Wednesday, 18 May 2011

Movie Review: A League Of Their Own (1992)


A comedy-drama that taps into baseball's rich vein of nostalgia, A League Of Their Own touches all the right bases and scores a resounding victory. Weaving a fictional story based on the true events surrounding the formation of the All-American Girls Professional Baseball League during the Second World War, director Penny Marshall expertly keeps the focus on the human drama and allows the baseball to simply provide a rich canvass to paint on.

It's 1943, and with star baseball players heading out to war, the idea of a women's league is hatched by baseball's governors and their industrial backers, and a recruiting program is launched. Sisters Dottie (Geena Davis) and Kit (Lori Petty) are competitive amateur players and dairy farmers in Oregon. Dottie, a catcher, is more attractive, more confident and a bit better at everything than the scrappier Kit, a pitcher.

Spotted by a continuously wisecracking scout (Jon Lovitz), the sisters travel to the league tryouts in Chicago. Dottie and Kit are selected to play on the Rockford Peaches, one of four founding teams, along with the unattractive but powerful switch hitter Marla (Megan Cavanagh), the flirtatious "All The Way" Mae (Madonna) and the competitive and opinionated Doris (Rosie O'Donnell). A former beauty queen and several housewives, many with their husbands fighting the war, make up the rest of the team.

The inaugural coach of the Peaches is Jimmy Dugan (Tom Hanks) a former big leaguer, but now a confirmed drunk. Dugan initially takes little interest in coaching the team, allowing Dottie to fill the void and provide leadership as the league struggles to attract attention. But attendance and interest pick up when the league starts marketing the flamboyant yet elegant Dottie as the Queen of Diamonds, and Dugan finally accepts the responsibility of managing the team. The Peaches need to overcome various conflicts during their first season, not least of which is the simmering rivalry between Dottie and Kit.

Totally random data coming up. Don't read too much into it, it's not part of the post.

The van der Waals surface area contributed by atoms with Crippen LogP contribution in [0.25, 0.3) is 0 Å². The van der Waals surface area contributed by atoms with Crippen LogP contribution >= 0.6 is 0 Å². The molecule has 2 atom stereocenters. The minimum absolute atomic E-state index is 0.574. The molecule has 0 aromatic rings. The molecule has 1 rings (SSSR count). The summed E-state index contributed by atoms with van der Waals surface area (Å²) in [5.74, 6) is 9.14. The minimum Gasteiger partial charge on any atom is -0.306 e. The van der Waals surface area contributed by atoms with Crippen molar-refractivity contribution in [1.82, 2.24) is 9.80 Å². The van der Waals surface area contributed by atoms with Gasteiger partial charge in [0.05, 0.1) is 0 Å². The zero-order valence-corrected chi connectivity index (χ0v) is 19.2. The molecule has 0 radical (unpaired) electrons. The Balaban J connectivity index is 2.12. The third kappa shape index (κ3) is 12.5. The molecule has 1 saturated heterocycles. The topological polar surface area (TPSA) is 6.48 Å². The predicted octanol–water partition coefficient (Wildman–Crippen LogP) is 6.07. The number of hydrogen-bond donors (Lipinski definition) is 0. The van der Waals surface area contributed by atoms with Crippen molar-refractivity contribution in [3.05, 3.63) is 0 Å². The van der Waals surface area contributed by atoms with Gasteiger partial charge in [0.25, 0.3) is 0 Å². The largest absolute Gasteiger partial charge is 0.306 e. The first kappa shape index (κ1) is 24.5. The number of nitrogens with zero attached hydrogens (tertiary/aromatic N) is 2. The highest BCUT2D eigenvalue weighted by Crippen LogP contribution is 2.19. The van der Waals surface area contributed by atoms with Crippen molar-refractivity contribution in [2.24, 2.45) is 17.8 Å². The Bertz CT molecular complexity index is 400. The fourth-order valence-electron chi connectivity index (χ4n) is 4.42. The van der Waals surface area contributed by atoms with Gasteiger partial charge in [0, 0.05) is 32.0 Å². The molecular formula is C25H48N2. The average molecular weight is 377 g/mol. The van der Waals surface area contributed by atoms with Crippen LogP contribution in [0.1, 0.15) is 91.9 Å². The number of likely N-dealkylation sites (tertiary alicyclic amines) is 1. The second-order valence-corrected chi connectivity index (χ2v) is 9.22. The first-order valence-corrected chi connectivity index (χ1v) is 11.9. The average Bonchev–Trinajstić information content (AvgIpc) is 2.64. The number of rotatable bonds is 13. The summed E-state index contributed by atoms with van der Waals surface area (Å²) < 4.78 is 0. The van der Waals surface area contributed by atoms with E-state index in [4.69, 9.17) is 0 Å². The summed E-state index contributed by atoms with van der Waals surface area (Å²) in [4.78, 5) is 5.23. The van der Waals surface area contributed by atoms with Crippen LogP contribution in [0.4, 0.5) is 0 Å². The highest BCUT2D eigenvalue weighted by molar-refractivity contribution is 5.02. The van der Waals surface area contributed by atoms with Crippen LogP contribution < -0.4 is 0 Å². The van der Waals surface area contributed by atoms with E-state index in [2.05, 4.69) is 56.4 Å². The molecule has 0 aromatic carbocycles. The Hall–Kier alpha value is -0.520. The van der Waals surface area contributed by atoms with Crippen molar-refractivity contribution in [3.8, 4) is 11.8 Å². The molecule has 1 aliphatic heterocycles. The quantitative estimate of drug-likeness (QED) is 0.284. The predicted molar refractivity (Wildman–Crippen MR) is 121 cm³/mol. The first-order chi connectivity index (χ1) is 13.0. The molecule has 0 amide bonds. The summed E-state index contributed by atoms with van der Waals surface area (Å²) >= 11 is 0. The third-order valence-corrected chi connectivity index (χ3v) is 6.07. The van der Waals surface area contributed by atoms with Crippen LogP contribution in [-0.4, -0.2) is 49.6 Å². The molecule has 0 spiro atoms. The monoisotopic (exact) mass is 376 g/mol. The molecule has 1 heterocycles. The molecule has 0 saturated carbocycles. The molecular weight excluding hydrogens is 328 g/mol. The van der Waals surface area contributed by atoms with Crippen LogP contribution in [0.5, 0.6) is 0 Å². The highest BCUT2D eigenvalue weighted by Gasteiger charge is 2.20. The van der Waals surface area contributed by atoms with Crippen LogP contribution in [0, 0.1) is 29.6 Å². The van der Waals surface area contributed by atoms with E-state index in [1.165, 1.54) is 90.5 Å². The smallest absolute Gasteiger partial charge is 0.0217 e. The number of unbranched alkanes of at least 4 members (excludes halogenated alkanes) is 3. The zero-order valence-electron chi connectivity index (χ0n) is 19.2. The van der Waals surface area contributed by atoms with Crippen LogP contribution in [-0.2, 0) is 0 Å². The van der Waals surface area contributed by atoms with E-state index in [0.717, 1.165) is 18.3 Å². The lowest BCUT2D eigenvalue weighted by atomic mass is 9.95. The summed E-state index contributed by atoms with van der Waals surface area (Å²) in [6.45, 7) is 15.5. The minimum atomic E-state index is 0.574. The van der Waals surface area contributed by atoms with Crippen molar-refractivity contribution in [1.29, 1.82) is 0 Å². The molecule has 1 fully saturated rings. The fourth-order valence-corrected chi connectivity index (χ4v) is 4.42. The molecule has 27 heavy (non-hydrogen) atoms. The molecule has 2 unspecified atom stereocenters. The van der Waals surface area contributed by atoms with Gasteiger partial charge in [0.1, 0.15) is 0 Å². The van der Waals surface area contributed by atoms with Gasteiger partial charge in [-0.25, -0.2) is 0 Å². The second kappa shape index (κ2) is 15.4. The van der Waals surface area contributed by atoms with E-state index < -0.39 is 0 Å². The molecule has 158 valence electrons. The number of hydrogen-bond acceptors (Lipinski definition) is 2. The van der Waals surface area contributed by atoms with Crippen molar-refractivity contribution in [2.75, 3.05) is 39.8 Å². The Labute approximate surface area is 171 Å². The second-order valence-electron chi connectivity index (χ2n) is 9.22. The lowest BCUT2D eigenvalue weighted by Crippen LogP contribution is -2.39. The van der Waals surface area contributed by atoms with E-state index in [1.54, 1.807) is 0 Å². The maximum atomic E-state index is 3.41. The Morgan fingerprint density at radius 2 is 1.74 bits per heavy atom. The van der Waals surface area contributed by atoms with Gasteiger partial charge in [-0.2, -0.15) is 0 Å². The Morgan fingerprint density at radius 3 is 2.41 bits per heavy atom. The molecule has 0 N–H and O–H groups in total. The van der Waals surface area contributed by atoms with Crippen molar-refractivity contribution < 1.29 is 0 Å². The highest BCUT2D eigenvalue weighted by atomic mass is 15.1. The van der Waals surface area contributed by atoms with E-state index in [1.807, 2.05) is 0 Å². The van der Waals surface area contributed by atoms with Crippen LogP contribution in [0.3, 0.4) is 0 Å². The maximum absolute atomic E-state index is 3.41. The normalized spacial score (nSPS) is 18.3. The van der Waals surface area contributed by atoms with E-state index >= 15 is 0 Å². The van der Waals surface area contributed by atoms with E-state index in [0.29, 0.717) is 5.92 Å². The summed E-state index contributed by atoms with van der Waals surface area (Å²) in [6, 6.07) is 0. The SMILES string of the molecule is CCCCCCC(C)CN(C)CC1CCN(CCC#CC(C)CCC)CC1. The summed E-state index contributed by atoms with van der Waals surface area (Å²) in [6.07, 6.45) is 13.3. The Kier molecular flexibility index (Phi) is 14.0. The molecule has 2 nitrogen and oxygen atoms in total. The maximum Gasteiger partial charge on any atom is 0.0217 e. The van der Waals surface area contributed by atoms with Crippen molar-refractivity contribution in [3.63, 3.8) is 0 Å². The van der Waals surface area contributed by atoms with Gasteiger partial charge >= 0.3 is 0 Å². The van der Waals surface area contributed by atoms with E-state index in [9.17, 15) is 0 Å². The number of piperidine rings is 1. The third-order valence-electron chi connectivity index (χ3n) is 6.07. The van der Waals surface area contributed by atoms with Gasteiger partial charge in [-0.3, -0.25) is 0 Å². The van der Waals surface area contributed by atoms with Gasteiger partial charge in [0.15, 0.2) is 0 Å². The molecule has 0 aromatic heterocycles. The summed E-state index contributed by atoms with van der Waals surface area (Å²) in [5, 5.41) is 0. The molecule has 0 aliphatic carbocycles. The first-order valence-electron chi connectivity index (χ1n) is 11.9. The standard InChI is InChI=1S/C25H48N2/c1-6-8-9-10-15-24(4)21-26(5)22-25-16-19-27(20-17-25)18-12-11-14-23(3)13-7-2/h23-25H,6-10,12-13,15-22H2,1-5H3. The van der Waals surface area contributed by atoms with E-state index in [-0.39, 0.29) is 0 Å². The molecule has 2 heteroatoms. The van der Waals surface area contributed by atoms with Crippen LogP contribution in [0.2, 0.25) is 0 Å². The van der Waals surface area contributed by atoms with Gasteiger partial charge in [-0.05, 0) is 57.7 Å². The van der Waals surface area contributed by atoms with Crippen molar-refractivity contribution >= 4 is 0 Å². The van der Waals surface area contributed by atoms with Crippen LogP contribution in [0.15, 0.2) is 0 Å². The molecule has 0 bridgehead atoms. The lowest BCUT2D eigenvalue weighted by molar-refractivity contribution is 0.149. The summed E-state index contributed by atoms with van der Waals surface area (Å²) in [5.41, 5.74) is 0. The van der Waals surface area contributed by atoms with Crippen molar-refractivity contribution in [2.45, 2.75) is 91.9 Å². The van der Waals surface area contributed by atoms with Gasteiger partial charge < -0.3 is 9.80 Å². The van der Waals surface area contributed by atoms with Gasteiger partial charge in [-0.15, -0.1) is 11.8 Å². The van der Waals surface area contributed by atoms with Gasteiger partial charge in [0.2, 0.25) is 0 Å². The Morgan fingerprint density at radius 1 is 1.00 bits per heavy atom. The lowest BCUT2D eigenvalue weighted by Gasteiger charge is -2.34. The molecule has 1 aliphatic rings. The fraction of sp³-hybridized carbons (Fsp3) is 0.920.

To borrow a sports metaphor, A League Of Their Own benefits from actors who accept their role on the team, none more so than Madonna thriving in a supporting role and delivering one of her best screen performances. Geena Davis, one year on from her triumph in Thelma and Louise, carries the main role with an intriguing combination of steel and grace, allowing Lori Petty the showier and edgier role of the younger sister who needs to try harder just to get out of her sibling's shadow. Tom Hanks makes an impact in a relatively small role as Jimmy Dugan, but gets to deliver, with perfect exasperation, the classic "Are you crying? There's no crying! There's no crying in baseball!" line.

Jon Lovitz as the scout Ernie Capadino gets nothing but an endless stream of sharply sarcastic lines to spout ("Are you coming? See, how it works is, the train moves, not the station."), and the only shame is that his role is too small.

A League Of Their Own captures an idyllic American mid-west during the Second World War era, with the Rockford Peaches covering endless miles of landscape on the team bus between games, and war-time patriotic posters on every wall.

Bookending the movie with scenes of the elderly Dottie travelling to the opening of the All-American Girls Professional Baseball League section of the baseball Hall of Fame in Cooperstown, an event which turned into a player reunion, the screenplay by Lowell Ganz and Babaloo Mandell strikes the perfect balance between drama and comedy. None of the comic moments are crass, and equally, most of the serious scenes avoid the descent into melodrama.

This is a story of ordinary girls embarking on an amazing, life-changing adventure by simply playing the sport that they love under extraordinary circumstances, and A League Of Their Own creates an extraordinary film out of their experience.






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